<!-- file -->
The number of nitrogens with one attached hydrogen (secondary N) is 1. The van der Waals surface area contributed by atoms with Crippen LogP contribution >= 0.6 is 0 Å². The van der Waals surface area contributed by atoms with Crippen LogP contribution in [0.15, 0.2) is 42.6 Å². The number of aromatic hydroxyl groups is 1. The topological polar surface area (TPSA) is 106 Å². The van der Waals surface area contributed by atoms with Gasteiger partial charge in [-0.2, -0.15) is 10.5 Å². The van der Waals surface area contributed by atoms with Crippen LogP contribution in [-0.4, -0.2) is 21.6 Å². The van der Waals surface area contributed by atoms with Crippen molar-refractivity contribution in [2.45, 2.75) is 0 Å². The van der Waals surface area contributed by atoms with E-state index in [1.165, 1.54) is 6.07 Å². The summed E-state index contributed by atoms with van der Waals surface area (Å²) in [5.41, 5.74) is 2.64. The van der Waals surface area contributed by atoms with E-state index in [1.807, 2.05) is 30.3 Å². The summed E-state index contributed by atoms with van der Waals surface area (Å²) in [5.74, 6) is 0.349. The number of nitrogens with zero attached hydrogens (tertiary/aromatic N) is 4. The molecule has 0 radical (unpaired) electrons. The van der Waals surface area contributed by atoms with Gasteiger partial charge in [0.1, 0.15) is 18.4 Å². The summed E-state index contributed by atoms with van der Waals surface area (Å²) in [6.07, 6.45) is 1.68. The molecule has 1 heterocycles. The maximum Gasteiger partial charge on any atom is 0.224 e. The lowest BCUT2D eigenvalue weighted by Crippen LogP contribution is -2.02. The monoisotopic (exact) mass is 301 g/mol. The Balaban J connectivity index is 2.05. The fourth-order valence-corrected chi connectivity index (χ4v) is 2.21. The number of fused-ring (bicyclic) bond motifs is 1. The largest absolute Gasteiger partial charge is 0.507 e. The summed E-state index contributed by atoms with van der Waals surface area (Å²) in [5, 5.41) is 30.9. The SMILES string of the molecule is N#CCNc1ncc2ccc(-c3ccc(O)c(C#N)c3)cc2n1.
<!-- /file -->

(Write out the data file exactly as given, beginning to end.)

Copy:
The number of nitrogens with one attached hydrogen (secondary N) is 1. The van der Waals surface area contributed by atoms with Crippen LogP contribution >= 0.6 is 0 Å². The van der Waals surface area contributed by atoms with Crippen LogP contribution in [0.15, 0.2) is 42.6 Å². The number of aromatic hydroxyl groups is 1. The topological polar surface area (TPSA) is 106 Å². The van der Waals surface area contributed by atoms with Gasteiger partial charge in [-0.2, -0.15) is 10.5 Å². The van der Waals surface area contributed by atoms with Crippen LogP contribution in [-0.4, -0.2) is 21.6 Å². The van der Waals surface area contributed by atoms with Crippen molar-refractivity contribution in [2.45, 2.75) is 0 Å². The van der Waals surface area contributed by atoms with E-state index in [1.165, 1.54) is 6.07 Å². The summed E-state index contributed by atoms with van der Waals surface area (Å²) in [5.41, 5.74) is 2.64. The van der Waals surface area contributed by atoms with E-state index in [1.807, 2.05) is 30.3 Å². The summed E-state index contributed by atoms with van der Waals surface area (Å²) in [5.74, 6) is 0.349. The number of nitrogens with zero attached hydrogens (tertiary/aromatic N) is 4. The molecule has 0 radical (unpaired) electrons. The van der Waals surface area contributed by atoms with Gasteiger partial charge in [0.1, 0.15) is 18.4 Å². The summed E-state index contributed by atoms with van der Waals surface area (Å²) in [6.07, 6.45) is 1.68. The molecule has 1 heterocycles. The maximum Gasteiger partial charge on any atom is 0.224 e. The lowest BCUT2D eigenvalue weighted by Crippen LogP contribution is -2.02. The monoisotopic (exact) mass is 301 g/mol. The Balaban J connectivity index is 2.05. The fourth-order valence-corrected chi connectivity index (χ4v) is 2.21. The number of fused-ring (bicyclic) bond motifs is 1. The largest absolute Gasteiger partial charge is 0.507 e. The summed E-state index contributed by atoms with van der Waals surface area (Å²) in [5, 5.41) is 30.9. The SMILES string of the molecule is N#CCNc1ncc2ccc(-c3ccc(O)c(C#N)c3)cc2n1.